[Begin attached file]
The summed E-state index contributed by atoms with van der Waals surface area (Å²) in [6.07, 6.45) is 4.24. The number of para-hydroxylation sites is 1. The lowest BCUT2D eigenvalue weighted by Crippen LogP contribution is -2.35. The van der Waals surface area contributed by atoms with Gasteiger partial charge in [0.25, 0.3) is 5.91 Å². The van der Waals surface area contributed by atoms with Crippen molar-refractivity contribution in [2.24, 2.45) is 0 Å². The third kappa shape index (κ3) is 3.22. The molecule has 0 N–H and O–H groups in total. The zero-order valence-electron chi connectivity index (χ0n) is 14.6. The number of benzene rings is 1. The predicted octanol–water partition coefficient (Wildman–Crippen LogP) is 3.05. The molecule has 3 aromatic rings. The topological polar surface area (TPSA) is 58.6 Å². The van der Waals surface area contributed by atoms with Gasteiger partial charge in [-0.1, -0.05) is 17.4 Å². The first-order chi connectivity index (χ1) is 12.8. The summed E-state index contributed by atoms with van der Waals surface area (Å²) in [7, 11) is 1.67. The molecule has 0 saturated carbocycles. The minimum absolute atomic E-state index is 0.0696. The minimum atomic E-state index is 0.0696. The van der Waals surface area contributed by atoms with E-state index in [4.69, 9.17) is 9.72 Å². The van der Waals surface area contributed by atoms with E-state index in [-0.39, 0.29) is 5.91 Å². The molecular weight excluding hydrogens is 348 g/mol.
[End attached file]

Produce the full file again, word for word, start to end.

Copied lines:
The summed E-state index contributed by atoms with van der Waals surface area (Å²) in [6.07, 6.45) is 4.24. The number of para-hydroxylation sites is 1. The lowest BCUT2D eigenvalue weighted by Crippen LogP contribution is -2.35. The van der Waals surface area contributed by atoms with Gasteiger partial charge in [0.25, 0.3) is 5.91 Å². The van der Waals surface area contributed by atoms with Crippen molar-refractivity contribution in [2.24, 2.45) is 0 Å². The third kappa shape index (κ3) is 3.22. The molecule has 0 N–H and O–H groups in total. The zero-order valence-electron chi connectivity index (χ0n) is 14.6. The number of benzene rings is 1. The predicted octanol–water partition coefficient (Wildman–Crippen LogP) is 3.05. The molecule has 3 aromatic rings. The topological polar surface area (TPSA) is 58.6 Å². The van der Waals surface area contributed by atoms with Gasteiger partial charge in [-0.1, -0.05) is 17.4 Å². The first-order chi connectivity index (χ1) is 12.8. The summed E-state index contributed by atoms with van der Waals surface area (Å²) in [7, 11) is 1.67. The molecule has 0 saturated carbocycles. The minimum absolute atomic E-state index is 0.0696. The minimum atomic E-state index is 0.0696. The van der Waals surface area contributed by atoms with E-state index in [4.69, 9.17) is 9.72 Å². The van der Waals surface area contributed by atoms with E-state index in [-0.39, 0.29) is 5.91 Å². The molecular weight excluding hydrogens is 348 g/mol.